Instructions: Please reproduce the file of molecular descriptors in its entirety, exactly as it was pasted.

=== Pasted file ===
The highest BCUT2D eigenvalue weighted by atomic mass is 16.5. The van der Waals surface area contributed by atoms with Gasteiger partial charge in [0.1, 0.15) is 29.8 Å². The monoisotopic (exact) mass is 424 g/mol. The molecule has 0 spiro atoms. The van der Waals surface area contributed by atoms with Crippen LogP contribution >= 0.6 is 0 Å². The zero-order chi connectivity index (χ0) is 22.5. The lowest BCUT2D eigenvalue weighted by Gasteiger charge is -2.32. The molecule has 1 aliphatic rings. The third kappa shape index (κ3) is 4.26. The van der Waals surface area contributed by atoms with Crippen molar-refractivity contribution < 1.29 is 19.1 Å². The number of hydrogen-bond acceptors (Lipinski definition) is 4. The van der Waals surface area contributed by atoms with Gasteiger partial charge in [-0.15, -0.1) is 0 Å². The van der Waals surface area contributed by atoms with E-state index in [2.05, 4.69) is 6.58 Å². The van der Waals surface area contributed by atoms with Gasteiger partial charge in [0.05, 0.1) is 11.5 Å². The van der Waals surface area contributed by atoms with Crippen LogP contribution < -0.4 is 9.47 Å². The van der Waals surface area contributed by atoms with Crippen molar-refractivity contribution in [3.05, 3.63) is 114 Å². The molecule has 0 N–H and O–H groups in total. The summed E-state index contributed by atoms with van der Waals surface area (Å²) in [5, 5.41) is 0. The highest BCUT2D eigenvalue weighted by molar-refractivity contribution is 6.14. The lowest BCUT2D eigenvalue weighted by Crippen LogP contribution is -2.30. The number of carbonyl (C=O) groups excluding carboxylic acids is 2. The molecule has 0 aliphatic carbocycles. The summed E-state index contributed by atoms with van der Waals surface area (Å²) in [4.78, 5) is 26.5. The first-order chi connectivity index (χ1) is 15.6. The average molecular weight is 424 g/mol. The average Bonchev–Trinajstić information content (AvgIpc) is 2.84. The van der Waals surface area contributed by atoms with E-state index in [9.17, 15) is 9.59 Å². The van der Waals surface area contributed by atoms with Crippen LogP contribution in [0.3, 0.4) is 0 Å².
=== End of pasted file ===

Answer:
The highest BCUT2D eigenvalue weighted by atomic mass is 16.5. The van der Waals surface area contributed by atoms with Gasteiger partial charge in [0.1, 0.15) is 29.8 Å². The monoisotopic (exact) mass is 424 g/mol. The molecule has 0 spiro atoms. The van der Waals surface area contributed by atoms with Crippen LogP contribution >= 0.6 is 0 Å². The zero-order chi connectivity index (χ0) is 22.5. The lowest BCUT2D eigenvalue weighted by Gasteiger charge is -2.32. The molecule has 1 aliphatic rings. The third kappa shape index (κ3) is 4.26. The van der Waals surface area contributed by atoms with Crippen molar-refractivity contribution < 1.29 is 19.1 Å². The number of hydrogen-bond acceptors (Lipinski definition) is 4. The van der Waals surface area contributed by atoms with Gasteiger partial charge in [-0.15, -0.1) is 0 Å². The van der Waals surface area contributed by atoms with E-state index in [2.05, 4.69) is 6.58 Å². The van der Waals surface area contributed by atoms with Gasteiger partial charge in [0.05, 0.1) is 11.5 Å². The van der Waals surface area contributed by atoms with Crippen LogP contribution < -0.4 is 9.47 Å². The van der Waals surface area contributed by atoms with Crippen molar-refractivity contribution in [3.05, 3.63) is 114 Å². The molecule has 0 N–H and O–H groups in total. The summed E-state index contributed by atoms with van der Waals surface area (Å²) in [5, 5.41) is 0. The highest BCUT2D eigenvalue weighted by molar-refractivity contribution is 6.14. The lowest BCUT2D eigenvalue weighted by Crippen LogP contribution is -2.30. The number of carbonyl (C=O) groups excluding carboxylic acids is 2. The molecule has 0 aliphatic carbocycles. The summed E-state index contributed by atoms with van der Waals surface area (Å²) in [4.78, 5) is 26.5. The first-order chi connectivity index (χ1) is 15.6. The average molecular weight is 424 g/mol. The average Bonchev–Trinajstić information content (AvgIpc) is 2.84. The van der Waals surface area contributed by atoms with E-state index in [9.17, 15) is 9.59 Å². The van der Waals surface area contributed by atoms with Crippen LogP contribution in [0.3, 0.4) is 0 Å².